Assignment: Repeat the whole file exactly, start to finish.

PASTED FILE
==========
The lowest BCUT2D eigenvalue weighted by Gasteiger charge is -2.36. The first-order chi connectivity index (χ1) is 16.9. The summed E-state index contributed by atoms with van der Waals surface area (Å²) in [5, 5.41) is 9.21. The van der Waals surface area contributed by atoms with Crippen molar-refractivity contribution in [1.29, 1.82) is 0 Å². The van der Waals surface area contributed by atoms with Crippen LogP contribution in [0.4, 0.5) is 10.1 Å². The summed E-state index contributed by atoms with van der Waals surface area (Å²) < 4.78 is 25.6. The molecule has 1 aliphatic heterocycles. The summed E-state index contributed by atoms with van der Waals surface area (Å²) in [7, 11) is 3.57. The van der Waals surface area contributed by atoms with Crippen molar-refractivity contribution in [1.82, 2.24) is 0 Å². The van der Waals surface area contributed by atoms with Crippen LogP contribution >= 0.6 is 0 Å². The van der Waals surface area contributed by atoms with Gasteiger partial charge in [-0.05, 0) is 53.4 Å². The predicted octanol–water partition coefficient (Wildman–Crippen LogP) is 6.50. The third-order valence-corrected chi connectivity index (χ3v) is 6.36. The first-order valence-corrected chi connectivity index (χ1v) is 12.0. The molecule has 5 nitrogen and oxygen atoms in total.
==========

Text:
The lowest BCUT2D eigenvalue weighted by Gasteiger charge is -2.36. The first-order chi connectivity index (χ1) is 16.9. The summed E-state index contributed by atoms with van der Waals surface area (Å²) in [5, 5.41) is 9.21. The van der Waals surface area contributed by atoms with Crippen molar-refractivity contribution in [1.29, 1.82) is 0 Å². The van der Waals surface area contributed by atoms with Crippen LogP contribution in [0.4, 0.5) is 10.1 Å². The summed E-state index contributed by atoms with van der Waals surface area (Å²) < 4.78 is 25.6. The molecule has 1 aliphatic heterocycles. The summed E-state index contributed by atoms with van der Waals surface area (Å²) in [7, 11) is 3.57. The van der Waals surface area contributed by atoms with Crippen molar-refractivity contribution in [1.82, 2.24) is 0 Å². The van der Waals surface area contributed by atoms with Crippen LogP contribution >= 0.6 is 0 Å². The van der Waals surface area contributed by atoms with Gasteiger partial charge in [-0.05, 0) is 53.4 Å². The predicted octanol–water partition coefficient (Wildman–Crippen LogP) is 6.50. The third-order valence-corrected chi connectivity index (χ3v) is 6.36. The first-order valence-corrected chi connectivity index (χ1v) is 12.0. The molecule has 5 nitrogen and oxygen atoms in total.